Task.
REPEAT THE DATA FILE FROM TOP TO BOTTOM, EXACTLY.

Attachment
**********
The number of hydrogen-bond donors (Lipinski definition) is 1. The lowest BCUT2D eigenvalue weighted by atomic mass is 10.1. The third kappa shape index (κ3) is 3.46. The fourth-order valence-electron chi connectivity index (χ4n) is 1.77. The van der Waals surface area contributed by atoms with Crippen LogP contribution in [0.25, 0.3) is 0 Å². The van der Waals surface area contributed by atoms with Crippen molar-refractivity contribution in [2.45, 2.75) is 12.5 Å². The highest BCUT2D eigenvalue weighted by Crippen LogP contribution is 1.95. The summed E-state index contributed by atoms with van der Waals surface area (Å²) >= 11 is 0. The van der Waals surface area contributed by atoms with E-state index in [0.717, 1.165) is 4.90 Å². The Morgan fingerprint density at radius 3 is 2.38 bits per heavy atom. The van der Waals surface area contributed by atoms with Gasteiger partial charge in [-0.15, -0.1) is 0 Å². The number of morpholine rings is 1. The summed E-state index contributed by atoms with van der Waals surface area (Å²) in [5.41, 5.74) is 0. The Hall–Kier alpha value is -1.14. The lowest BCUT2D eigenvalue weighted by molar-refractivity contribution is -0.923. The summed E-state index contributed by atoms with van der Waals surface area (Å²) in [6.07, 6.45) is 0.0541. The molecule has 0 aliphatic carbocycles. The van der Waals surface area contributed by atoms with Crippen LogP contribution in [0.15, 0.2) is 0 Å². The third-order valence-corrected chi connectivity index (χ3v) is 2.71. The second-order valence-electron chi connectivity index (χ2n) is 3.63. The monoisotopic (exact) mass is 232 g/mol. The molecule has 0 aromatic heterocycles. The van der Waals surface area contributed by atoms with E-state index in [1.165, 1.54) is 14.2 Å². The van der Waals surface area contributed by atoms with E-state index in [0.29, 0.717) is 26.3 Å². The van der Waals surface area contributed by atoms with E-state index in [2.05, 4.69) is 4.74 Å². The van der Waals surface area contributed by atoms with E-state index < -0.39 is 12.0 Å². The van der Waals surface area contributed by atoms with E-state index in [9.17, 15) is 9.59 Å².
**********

The number of hydrogen-bond donors (Lipinski definition) is 1. The lowest BCUT2D eigenvalue weighted by atomic mass is 10.1. The third kappa shape index (κ3) is 3.46. The fourth-order valence-electron chi connectivity index (χ4n) is 1.77. The van der Waals surface area contributed by atoms with Crippen LogP contribution in [0.25, 0.3) is 0 Å². The van der Waals surface area contributed by atoms with Crippen molar-refractivity contribution in [2.45, 2.75) is 12.5 Å². The highest BCUT2D eigenvalue weighted by Crippen LogP contribution is 1.95. The summed E-state index contributed by atoms with van der Waals surface area (Å²) >= 11 is 0. The van der Waals surface area contributed by atoms with E-state index in [0.717, 1.165) is 4.90 Å². The Morgan fingerprint density at radius 3 is 2.38 bits per heavy atom. The van der Waals surface area contributed by atoms with Gasteiger partial charge in [-0.15, -0.1) is 0 Å². The number of morpholine rings is 1. The summed E-state index contributed by atoms with van der Waals surface area (Å²) in [5.41, 5.74) is 0. The Hall–Kier alpha value is -1.14. The lowest BCUT2D eigenvalue weighted by molar-refractivity contribution is -0.923. The summed E-state index contributed by atoms with van der Waals surface area (Å²) in [6.07, 6.45) is 0.0541. The molecule has 0 aliphatic carbocycles. The van der Waals surface area contributed by atoms with Crippen LogP contribution in [0.15, 0.2) is 0 Å². The third-order valence-corrected chi connectivity index (χ3v) is 2.71. The second-order valence-electron chi connectivity index (χ2n) is 3.63. The monoisotopic (exact) mass is 232 g/mol. The molecule has 0 aromatic heterocycles. The van der Waals surface area contributed by atoms with E-state index in [1.165, 1.54) is 14.2 Å². The van der Waals surface area contributed by atoms with E-state index in [0.29, 0.717) is 26.3 Å². The van der Waals surface area contributed by atoms with E-state index in [2.05, 4.69) is 4.74 Å². The van der Waals surface area contributed by atoms with E-state index < -0.39 is 12.0 Å². The van der Waals surface area contributed by atoms with E-state index in [9.17, 15) is 9.59 Å².